GANDHI ON RELIGION IN PUBLIC LIFE
The State would look after secular welfare, health, communications, foreign relations, currency, and so on, but not your or my religion. That is everybody’s personal concern.
Does religion have a role to play in public life, say, politics, social organization and public conduct? There are two different answers given to this question. "No! Religion must be kept out of the public sphere," so goes the secular view. The public sphere, according to them, must be governed on secular lines and not by religion. "Yes! Religion must play an active role in public life," goes the other view, which may be termed as the religious view of public life. Both views are supported by pragmatic as well as theoretical reasons, though with differing emphasis.
The pragmatic justification offered by the secularists goes like this: for pluri-religious countries like India, bringing religion into the public realm, especially politics, will be suicidal since it would divide the society along religious lines. This seems a compelling reason. The theoretical justifications vary depending on their understanding and evaluation of ‘religion’ and ‘secularism.’ But the basic contention is that religion is a strictly personal affair which has nothing to do with such public realms like politics and economics; these are governed by autonomous principles.
The rationality of the religious view is based on an existential understanding of religion as a total outlook on human life in the world. As such, they argue, religion cannot be excluded from any area of human activity including politics. On the contrary, one’s religion must guide all of one’s activities. The advocates of this view also might give a pragmatic justification to the effect that religion, being the most potent force in our society, must be utilized for social change and the building of the new, egalitarian India envisaged in its constitution.1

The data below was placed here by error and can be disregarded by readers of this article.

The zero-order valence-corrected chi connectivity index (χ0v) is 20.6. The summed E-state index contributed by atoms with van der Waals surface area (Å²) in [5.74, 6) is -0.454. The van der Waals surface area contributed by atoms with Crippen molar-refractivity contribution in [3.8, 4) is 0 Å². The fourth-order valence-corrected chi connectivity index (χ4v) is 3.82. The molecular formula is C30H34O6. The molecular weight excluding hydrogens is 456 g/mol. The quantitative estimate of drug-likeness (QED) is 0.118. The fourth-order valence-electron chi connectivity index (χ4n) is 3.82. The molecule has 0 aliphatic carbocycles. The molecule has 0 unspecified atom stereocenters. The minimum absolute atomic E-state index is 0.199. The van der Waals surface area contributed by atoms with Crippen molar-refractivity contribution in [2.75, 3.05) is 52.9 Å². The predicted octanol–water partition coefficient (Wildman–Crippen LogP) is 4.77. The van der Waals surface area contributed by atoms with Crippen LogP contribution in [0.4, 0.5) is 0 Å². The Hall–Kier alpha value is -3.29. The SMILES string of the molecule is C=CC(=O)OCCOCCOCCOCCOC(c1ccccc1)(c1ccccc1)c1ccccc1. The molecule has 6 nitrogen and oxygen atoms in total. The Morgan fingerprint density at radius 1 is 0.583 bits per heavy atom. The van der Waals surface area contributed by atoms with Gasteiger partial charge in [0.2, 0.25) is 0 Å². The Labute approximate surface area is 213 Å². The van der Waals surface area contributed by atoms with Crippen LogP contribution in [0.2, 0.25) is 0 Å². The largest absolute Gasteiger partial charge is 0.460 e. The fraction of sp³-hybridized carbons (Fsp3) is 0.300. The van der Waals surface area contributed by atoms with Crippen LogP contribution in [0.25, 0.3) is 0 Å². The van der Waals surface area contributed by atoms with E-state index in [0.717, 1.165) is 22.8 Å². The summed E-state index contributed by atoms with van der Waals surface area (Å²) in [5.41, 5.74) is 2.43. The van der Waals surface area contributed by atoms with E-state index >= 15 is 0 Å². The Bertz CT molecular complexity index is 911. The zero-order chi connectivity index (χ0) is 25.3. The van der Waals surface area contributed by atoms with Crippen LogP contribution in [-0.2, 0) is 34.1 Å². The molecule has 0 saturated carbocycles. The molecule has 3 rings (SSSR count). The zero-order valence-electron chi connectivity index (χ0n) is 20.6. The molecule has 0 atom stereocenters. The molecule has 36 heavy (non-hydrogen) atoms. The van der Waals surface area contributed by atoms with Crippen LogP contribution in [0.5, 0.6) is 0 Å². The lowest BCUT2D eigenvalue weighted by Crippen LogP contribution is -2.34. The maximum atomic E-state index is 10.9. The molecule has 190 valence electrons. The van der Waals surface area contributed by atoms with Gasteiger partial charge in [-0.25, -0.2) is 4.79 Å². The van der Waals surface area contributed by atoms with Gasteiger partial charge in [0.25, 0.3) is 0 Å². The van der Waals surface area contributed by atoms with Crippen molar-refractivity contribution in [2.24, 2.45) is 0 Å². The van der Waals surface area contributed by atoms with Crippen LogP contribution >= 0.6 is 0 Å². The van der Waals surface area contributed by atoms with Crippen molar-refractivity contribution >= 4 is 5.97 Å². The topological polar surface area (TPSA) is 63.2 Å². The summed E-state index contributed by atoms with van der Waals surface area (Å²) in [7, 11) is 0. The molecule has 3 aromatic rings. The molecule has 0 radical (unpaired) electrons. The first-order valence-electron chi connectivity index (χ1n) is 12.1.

The secular view has prevailed in India till recently, and remains the official line till now. But times have changed. India has witnessed separatist movements mobilized on religious lines. The Hindutva forces, with their view that matters of faith are non-negotiable irrespective of their consequences to the public at large, are on the rise and even running the government. At the global level too, the once dominant secular view has taken a severe beating at the hands of Islamic revolutionaries, Bible-belt politicians and fundamentalists of different hues. The secular view, however, continues to have a dominant say both in India and elsewhere; it may have taken a beating but it is still alive and active. Both views seem to have an uneasy co-existence at the moment. Moreover, the dangers pointed out by the secularists remain as strong as ever.
It is in this context that we ask: Which view shall we take of this relationship in the coming millennium? Is there some way of reconciling the two views, such that religion can make a positive contribution to public life without bringing about the dangers of which the secularists warn us? Obviously the answer will depend on our understanding of religion. And here lies the importance of Mahatma Gandhi. Here is a person who lived these issues and, hence, might be able to help us find an appropriate answer. Deeply interested in maintaining inter-religious harmony, Gandhi wanted independent India to be secular; and yet he did not hesitate to use religion for political mobilization. Rather than confining his religiosity to the private realm, he gave it a prominent place in all his political, social, economic and inter-religious activities. Indeed, he seems to be an unique figure who achieved the impossible. How did he manage this feat of hunting with the hound and running with the hare? Was he merely a bundle of contradictions, or does he have something to say to the present situation? What was his understanding of religion which enabled him to do this? This is what I propose to study in this paper.